Let’s pause for a moment to understand creativity properly. It’s a mode of thinking reserved for a minority of minds ruled by messy, non-linear (and often nonsensical) cognitive mental processes. It’s beyond the individual’s control, an innate and sometimes unwelcome talent. Many people identify as creative, but only a few truly are. Genuine creative minds break through the limitations of perceived possibility and exist in a world where there are no boundaries. To explore uncharted terrain freely, and in doing so, solve big, small, old and new challenges with original ideas.

It will come as no surprise that I hold creativity in the highest esteem. As the world grows increasingly automated, creative thinking becomes increasingly valuable. Corporations turn to their creative agencies to solve challenges they need fast, reliable and trailblazing answers to. With this in mind, we have to ask ourselves, and more importantly, our clients, why aren’t they calling upon us to help them solve their biggest problem yet, how can they survive if the world doesn’t? 

I like to simplify tasks because it makes them easier to resolve and frankly, helps me sleep better at night. So, I’ve distilled the task for clients (or anyone employed by a big or formidable corporation) into three bite-sized, easily executable steps:

Seek outside help and opinion 

Find a business partner who can help you solve the world’s problems. Whether that’s your current agency partner or someone else, the world is full of brilliant, wildly eager, creative minds – so use them. Chances are, someone who is smart enough to have solved previous business problems with bold and inspired fresh thinking, is also capable of solving the world’s problems too. All you have to do is give them a chance.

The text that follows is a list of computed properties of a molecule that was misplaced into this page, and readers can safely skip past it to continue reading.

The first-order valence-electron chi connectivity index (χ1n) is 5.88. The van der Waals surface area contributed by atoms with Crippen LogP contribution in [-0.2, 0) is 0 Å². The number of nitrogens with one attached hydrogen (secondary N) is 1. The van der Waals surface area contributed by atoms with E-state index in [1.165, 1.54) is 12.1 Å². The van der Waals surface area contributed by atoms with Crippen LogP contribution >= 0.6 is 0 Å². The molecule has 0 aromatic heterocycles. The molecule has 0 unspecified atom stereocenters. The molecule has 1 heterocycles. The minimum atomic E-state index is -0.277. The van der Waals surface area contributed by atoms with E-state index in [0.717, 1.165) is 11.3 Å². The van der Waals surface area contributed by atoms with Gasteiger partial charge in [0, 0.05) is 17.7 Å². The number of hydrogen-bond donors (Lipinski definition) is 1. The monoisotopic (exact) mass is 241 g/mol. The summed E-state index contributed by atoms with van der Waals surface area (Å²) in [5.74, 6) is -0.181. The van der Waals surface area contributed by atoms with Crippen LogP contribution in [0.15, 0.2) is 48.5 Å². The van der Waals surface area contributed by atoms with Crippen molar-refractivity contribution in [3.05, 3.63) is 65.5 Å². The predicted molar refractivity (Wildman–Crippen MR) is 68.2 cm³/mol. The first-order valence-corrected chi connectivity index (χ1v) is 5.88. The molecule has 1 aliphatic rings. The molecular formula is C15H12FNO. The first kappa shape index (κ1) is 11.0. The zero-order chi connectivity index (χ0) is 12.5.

Action: Make it your agency’s problem. They’ll thank you for it.  

Don’t be a coward 

This is not a drill. The world is counting on you. Believe me, this is not the time to play it safe. Agencies have a habit of pushing clients out of their comfort zone. And frankly, they’re not doing their job if they don’t. Don’t shy away from big, never-seen-before ideas when given to you. A truly new idea should make you feel uncomfortable but inspired. You’ll know it when you see it. 

Action: Radical thinking is the mandate. Don’t forget that.

Back it

I’m not going to pretend it’s easy to push ideas through big and often bureaucratic corporations. I’ve seen more great ideas killed by risk-averse and conservative executives than anyone cares to know. Ideas that can change the world die a quick death if their custodians don’t confidently stand behind them. No matter what, back the idea.

Action: Be tenacious. After all, this idea could save the world.

King, Jr changed the world with nothing more than a dream. He used a potent combination of inspiration, ingenuity, action and emotion, and in doing so, mobilised a national mass of hearts and minds. He changed the world with creativity.

If one man with a trailblazing vision could change the world, imagine what huge corporations full of millions of creative individuals could do?

Daye Moffitt is an executive strategy director at Landor Australia.

Photo by Markus Spiske on Unsplash.